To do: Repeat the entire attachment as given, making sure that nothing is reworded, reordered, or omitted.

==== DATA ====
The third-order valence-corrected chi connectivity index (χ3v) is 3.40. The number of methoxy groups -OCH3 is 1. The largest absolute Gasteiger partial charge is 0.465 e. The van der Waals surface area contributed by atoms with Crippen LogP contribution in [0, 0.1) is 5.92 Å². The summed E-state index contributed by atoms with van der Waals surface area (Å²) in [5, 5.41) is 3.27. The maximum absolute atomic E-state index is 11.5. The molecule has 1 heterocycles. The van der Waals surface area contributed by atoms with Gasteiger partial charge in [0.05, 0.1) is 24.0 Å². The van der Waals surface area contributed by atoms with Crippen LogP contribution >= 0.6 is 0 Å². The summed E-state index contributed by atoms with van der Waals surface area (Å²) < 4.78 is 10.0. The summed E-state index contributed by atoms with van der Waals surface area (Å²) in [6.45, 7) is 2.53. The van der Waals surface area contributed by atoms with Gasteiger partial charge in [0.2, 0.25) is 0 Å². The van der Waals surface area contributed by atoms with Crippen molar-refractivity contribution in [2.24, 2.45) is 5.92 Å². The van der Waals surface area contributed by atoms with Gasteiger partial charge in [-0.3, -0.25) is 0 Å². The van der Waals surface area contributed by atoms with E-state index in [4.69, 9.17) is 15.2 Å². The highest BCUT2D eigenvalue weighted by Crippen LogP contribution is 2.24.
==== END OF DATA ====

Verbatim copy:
The third-order valence-corrected chi connectivity index (χ3v) is 3.40. The number of methoxy groups -OCH3 is 1. The largest absolute Gasteiger partial charge is 0.465 e. The van der Waals surface area contributed by atoms with Crippen LogP contribution in [0, 0.1) is 5.92 Å². The summed E-state index contributed by atoms with van der Waals surface area (Å²) in [5, 5.41) is 3.27. The maximum absolute atomic E-state index is 11.5. The molecule has 1 heterocycles. The van der Waals surface area contributed by atoms with Gasteiger partial charge in [0.05, 0.1) is 24.0 Å². The van der Waals surface area contributed by atoms with Crippen LogP contribution >= 0.6 is 0 Å². The summed E-state index contributed by atoms with van der Waals surface area (Å²) < 4.78 is 10.0. The summed E-state index contributed by atoms with van der Waals surface area (Å²) in [6.45, 7) is 2.53. The van der Waals surface area contributed by atoms with Gasteiger partial charge in [0.2, 0.25) is 0 Å². The van der Waals surface area contributed by atoms with Crippen molar-refractivity contribution in [2.24, 2.45) is 5.92 Å². The van der Waals surface area contributed by atoms with Gasteiger partial charge in [-0.3, -0.25) is 0 Å². The van der Waals surface area contributed by atoms with E-state index in [4.69, 9.17) is 15.2 Å². The highest BCUT2D eigenvalue weighted by Crippen LogP contribution is 2.24.